The ACB commissions audits to improve healthcare services by evaluating how close practice is to best practice and to identify ways of improving the quality of health care provided. ACB Audits are led by our members, are practice-based and an ongoing process.
A Clinical Audit is “a quality improvement process that seeks to improve patient care and outcomes through systematic review of care against explicit criteria and the implementation of change”
current accepted definition of clinical audit
endorsed by the National Institute of Clinical Excellence (NICE) in 2002
Why carry out a clinical audit?
The main benefits of clinical audit are that it:
- identifies and promotes good practice
- can lead to improvements in service delivery and outcomes for users
- can provide the information needed to show others that your service is effective (and cost-effective) and thus ensure its development
- provides opportunities for training and education
- leads to the development of local guidelines and protocols
- minimises error or harm to patients
- reduces incidents/complaints and helps to ensure better use of resources and therefore increased efficiency and can improve working relationships,communication and liaison between staff and service users and between agencies.
What is the clinical audit process?
The clinical audit process is known as the audit cycle (see diagram below). The main components of the audit cycle are: choose a topic, review current standards or agree standards, collect data on current practice, use data to make comparisons with standards, implement change to make improvements/benefits and re-audit to make sure that practice has improved.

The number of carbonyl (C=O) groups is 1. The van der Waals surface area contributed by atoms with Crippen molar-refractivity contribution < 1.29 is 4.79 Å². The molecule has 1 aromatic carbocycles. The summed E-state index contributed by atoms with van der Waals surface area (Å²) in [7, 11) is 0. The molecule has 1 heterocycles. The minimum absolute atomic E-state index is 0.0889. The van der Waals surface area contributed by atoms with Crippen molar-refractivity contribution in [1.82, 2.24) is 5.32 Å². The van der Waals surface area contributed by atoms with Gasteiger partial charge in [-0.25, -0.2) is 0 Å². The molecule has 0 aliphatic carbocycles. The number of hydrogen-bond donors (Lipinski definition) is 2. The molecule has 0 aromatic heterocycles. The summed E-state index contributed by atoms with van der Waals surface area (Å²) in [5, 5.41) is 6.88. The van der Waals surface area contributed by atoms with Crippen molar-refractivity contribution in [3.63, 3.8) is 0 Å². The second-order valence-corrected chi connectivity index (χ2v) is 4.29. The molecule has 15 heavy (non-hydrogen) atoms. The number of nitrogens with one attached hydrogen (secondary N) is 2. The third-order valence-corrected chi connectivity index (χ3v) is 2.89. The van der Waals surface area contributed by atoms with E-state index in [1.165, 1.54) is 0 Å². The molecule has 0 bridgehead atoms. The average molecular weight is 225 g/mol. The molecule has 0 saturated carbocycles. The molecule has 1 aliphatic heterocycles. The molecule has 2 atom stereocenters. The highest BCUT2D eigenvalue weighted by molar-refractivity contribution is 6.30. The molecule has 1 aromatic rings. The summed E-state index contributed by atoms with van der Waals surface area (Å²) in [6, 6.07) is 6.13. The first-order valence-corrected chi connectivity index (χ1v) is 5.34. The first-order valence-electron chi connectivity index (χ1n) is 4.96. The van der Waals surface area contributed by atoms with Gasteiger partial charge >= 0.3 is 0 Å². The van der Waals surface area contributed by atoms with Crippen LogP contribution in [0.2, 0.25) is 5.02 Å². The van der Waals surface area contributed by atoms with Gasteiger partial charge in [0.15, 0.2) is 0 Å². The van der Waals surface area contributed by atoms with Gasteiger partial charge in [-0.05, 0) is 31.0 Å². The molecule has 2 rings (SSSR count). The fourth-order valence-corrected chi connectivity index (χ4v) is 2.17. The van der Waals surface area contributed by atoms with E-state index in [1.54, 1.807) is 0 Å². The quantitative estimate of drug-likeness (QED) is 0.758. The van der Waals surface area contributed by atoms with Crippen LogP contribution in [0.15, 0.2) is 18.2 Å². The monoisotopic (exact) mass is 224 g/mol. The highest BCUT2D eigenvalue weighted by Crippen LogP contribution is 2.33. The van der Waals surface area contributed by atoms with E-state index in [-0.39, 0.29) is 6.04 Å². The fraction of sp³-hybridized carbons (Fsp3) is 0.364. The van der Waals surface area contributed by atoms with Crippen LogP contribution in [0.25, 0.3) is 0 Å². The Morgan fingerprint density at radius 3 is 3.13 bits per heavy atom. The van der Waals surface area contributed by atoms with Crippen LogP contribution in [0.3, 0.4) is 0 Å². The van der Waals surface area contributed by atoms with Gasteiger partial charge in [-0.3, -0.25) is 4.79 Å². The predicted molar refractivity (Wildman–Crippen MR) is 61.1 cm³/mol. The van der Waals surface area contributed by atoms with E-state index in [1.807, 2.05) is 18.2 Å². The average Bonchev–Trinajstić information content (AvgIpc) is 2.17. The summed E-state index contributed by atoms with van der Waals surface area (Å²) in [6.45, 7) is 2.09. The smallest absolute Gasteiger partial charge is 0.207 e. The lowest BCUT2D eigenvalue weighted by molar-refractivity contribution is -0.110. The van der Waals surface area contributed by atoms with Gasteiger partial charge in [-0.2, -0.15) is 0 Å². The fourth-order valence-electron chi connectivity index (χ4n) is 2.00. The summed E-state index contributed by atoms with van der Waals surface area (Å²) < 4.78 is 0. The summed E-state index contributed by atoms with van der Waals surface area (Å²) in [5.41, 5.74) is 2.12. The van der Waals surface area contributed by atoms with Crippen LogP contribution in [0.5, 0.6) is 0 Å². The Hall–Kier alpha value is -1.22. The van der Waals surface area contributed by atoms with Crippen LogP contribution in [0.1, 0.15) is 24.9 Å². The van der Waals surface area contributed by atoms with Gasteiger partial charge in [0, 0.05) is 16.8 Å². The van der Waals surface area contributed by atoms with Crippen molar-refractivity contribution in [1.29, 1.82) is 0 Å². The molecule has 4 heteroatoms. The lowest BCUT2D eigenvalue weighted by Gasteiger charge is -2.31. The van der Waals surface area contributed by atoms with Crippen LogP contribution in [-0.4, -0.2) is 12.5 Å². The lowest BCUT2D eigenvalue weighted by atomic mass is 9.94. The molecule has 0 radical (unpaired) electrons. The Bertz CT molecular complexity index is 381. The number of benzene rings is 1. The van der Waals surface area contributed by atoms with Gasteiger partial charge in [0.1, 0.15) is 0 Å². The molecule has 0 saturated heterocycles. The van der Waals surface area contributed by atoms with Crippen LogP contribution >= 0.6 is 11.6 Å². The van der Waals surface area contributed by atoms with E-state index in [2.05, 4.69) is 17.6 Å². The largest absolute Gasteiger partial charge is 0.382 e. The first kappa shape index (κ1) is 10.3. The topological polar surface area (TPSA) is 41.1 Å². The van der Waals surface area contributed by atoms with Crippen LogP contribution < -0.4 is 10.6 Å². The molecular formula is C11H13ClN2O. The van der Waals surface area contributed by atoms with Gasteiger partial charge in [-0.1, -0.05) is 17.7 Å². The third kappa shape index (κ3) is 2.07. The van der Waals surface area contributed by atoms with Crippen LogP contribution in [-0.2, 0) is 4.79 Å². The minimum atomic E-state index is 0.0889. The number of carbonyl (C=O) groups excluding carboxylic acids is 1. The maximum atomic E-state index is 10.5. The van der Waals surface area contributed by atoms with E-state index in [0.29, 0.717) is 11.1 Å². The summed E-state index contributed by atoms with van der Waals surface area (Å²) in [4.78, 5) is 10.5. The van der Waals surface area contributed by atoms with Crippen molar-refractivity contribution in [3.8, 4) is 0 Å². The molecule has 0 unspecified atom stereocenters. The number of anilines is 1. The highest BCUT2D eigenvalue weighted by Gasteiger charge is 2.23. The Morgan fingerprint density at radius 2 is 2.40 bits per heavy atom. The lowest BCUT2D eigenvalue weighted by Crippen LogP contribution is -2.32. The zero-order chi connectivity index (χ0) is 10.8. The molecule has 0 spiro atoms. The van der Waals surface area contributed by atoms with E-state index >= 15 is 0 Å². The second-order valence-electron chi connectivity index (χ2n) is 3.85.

Numerous topics are suitable and relevant for clinical audit and may be subdivided into three headings-Structure (the availability and organisation of resources and personnel), Process (the activities undertaken ie: what is done with the service’s resources) and Outcome (the effect of the activities on the health/well-being of the service user ie: changes for the individual which can be attributed to the clinical intervention they received). It is important to design a clinical audit project which will produce meaningful data and which can be completed within the budget and time available.
A clinical audit project is most likely to be successful and beneficial to service users if all of the key stakeholders are involved from the outset. These may include clinical and non-clinical staff providing the service, service users and those who support may be required to implement resultant changes in practice e.g. managers, trust board members. Roles and responsibilities within the team will need to be identified e.g. audit project lead, data collector.
ACB National Audit Group
Coordinates audit activity in Clinical Biochemistry on a national basis.
- Dr W S Wassif - Chair
- Dr L J Ward - Deputy Chair
- Ms H Fearon - Member - North West
- Mrs J L Williams - Member - Trent
- vacant - Member - Northern
- Dr D Narayanan - Member - Yorkshire
- Dr B V Roberts - Member - Northern Ireland
- Dr B Byrne - Member - Republic of Ireland
- Dr E Dewar - Member - Scotland
- Mrs L Duvall - Member - South West and Wessex
- Dr W S Wassif - Member - Southern
- Mr P S West - Member - Thames
- Moises Hernandez and Rachel Brixey-McCann - Wales
- Dr N Barlow - Member - West Midlands
- Dr C L Meek - Member - ACP
- Mr M Mcfadden - IBMS
- vacant - Member - RCPath
- Mr F MacKenzie - Member - UK NEQAS
- Mr G Davies - Member - WEQAS
- Dr R Sadler - Member - Immunology
- Dr L Berry - Member - Microbiology
- Dr V Stemberk - Member - Webmaster